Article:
(Iowa City Press-Citizen "Our View," July 6, 2009)
J.J. Abrams' re-imagining of the "Star Trek" universe opened earlier this year to nearly universal acclaim -- receiving much more positive reviews than any of George Lucas' three Star Wars prequels. Variety called Abrams' film a "new and improved Star Trek" that will "transport fans to sci-fi nirvana." The New York Daily News wrote that Abrams, offering much more than "a coat of paint on a space-age wagon train," managed to blend successfully "the hip and the classic." Even Chicago Reader's negative review noted that Abrams failed primarily when he kept too much of the classic 1960s TV show's formula: "A relatively mindless thrill ride that would have made the old NBC execs grin from ear to ear."
But if long-time "Star Trek" and "Star Wars" fans are looking for a sure-fire way to revive their interest in how sci-fi has evolved over the past four decades, they should check out University Libraries' recent acquisition of the Mariellen (Ming) Wathne Fanzine Archive Collection. Not only does this collection of more than 3,000 science fiction fanzines represent an important accumulation of fan-created work, it also is a significant addition to the pop-cultural archive being amassed at University Libraries.
A UI news release said the Wathne Collection contains thousands of fanzines focused on popular television shows and films -- including some important early pieces related to "Star Trek." The 'zines related to "Star Wars" were originally collected by Lucasfilm Ltd., producer of the Star Wars series, and offered to fans in the 1990s. Wathne, a California fan, accepted it and began a lending library to distribute 'zines among fans.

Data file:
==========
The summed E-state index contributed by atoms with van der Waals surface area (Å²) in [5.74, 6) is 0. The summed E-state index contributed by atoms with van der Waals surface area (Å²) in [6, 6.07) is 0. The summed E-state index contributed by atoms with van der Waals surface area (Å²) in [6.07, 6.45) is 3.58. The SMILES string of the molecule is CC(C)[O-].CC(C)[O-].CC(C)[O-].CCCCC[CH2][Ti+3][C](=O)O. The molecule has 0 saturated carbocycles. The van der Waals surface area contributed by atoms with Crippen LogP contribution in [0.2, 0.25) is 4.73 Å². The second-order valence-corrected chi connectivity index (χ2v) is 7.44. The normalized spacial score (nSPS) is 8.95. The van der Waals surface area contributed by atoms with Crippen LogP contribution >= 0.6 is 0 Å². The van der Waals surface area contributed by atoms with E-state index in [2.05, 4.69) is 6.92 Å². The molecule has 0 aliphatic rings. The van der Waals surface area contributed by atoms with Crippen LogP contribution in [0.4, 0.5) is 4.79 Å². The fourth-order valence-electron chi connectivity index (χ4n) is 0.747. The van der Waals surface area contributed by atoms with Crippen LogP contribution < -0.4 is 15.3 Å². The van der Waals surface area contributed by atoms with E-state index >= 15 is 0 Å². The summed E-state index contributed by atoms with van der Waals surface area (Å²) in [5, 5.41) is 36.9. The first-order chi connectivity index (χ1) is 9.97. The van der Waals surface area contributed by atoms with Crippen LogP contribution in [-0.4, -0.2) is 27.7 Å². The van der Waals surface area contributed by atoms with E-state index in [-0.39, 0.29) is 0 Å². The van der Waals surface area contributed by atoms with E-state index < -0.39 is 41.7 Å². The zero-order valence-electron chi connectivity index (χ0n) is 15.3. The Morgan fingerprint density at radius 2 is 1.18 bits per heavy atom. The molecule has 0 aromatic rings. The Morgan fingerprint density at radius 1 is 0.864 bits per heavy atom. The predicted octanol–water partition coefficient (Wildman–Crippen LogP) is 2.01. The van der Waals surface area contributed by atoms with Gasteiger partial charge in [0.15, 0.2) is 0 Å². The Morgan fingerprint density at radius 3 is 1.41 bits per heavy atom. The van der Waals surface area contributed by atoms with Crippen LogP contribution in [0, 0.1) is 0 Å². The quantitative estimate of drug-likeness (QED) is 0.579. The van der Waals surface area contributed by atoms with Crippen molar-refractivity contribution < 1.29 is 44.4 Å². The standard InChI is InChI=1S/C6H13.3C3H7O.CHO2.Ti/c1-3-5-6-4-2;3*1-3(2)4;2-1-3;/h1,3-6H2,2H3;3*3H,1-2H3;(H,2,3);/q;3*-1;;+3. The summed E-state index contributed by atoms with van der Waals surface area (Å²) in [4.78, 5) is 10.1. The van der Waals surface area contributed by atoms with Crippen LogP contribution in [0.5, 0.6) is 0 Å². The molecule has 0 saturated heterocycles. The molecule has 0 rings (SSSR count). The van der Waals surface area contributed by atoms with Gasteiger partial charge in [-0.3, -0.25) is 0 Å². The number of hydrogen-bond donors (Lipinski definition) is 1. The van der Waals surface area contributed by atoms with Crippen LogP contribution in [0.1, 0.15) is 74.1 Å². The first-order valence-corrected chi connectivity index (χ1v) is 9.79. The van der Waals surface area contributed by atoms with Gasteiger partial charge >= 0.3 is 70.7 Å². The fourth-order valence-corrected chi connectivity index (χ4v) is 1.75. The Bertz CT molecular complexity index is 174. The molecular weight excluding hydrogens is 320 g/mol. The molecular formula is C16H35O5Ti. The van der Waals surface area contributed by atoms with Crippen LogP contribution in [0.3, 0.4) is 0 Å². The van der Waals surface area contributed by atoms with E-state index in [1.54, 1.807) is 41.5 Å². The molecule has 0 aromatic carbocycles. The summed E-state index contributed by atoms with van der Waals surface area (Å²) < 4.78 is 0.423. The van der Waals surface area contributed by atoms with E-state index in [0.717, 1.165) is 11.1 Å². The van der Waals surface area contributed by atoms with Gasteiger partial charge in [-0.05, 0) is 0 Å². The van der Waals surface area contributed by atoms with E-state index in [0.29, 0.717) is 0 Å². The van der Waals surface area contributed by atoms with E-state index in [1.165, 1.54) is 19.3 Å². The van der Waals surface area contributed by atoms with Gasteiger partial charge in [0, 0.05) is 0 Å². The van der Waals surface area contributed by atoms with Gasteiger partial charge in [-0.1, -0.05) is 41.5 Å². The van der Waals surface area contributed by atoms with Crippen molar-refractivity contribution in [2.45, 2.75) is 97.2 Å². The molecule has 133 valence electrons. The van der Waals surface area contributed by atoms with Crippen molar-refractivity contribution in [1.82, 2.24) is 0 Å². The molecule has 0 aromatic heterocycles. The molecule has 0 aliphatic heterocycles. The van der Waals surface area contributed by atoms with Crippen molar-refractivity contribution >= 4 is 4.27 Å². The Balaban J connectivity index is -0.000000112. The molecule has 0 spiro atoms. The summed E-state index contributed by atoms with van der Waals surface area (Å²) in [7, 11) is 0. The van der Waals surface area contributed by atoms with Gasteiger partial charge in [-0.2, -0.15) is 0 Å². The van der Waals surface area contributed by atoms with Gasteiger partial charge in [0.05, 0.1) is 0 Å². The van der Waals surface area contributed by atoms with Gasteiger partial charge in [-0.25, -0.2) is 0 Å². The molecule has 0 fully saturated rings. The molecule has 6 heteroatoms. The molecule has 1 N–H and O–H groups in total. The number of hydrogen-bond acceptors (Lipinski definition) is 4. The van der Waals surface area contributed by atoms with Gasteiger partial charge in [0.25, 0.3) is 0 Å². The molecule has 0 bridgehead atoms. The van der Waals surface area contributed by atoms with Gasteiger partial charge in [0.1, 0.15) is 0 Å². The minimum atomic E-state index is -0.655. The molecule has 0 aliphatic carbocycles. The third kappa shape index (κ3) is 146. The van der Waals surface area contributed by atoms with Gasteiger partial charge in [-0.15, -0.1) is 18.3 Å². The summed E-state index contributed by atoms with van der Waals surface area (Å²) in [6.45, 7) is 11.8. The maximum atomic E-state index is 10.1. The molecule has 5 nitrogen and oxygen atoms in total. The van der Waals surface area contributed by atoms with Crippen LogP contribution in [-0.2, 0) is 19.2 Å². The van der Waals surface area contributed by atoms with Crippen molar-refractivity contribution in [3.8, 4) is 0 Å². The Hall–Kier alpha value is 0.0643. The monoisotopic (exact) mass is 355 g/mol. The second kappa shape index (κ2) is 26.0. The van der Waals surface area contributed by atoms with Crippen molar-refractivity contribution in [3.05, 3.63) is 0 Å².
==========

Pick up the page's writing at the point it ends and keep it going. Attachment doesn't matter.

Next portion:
In this light, Abrams' recent film can be seen as merely the big-budget version of how fans have been updating and personalizing sci-fi storylines for decades. Rather than remain passive consumers of the products produced by the film and television industries, fans have used their favorite characters, settings and storylines as the basic building blocks for their own creations. As technology has improved over the decades, so has the quality of these fan 'zines, Web sites and independent short films. To some, these products might seem the epitome of copyright infringement; to others, the copyright infringement is offered as the sincerest form of flattery.
"In many ways, fan culture pre-dates and anticipates our modern remix mash-up Internet culture," Greg Prickman, assistant head of Special Collections at University Libraries, said in a news release. "And there is a great deal of scholarly interest in this type of activity today."
The collection was acquired with the help of the Organization for Transformative Works, a non-profit advocacy group dedicated to preserving and protecting works created by science fiction fans. University Libraries is working with the organization to establish the Fan Culture Preservation Project, which will help identify important collections and bring them to UI.
The recent acquisition of the Wathne Collection is just one more example of how libraries need to adapt to the opportunities presented in the 21st century or risk losing the cultural authority they've enjoyed for centuries. This archive of participatory culture will provide scholars and fans alike with a treasure trove of what helped make these shows and films into such cultural phenomenons.
It also will help in University Libraries' efforts to become an important research center for the study of 20th-century popular culture.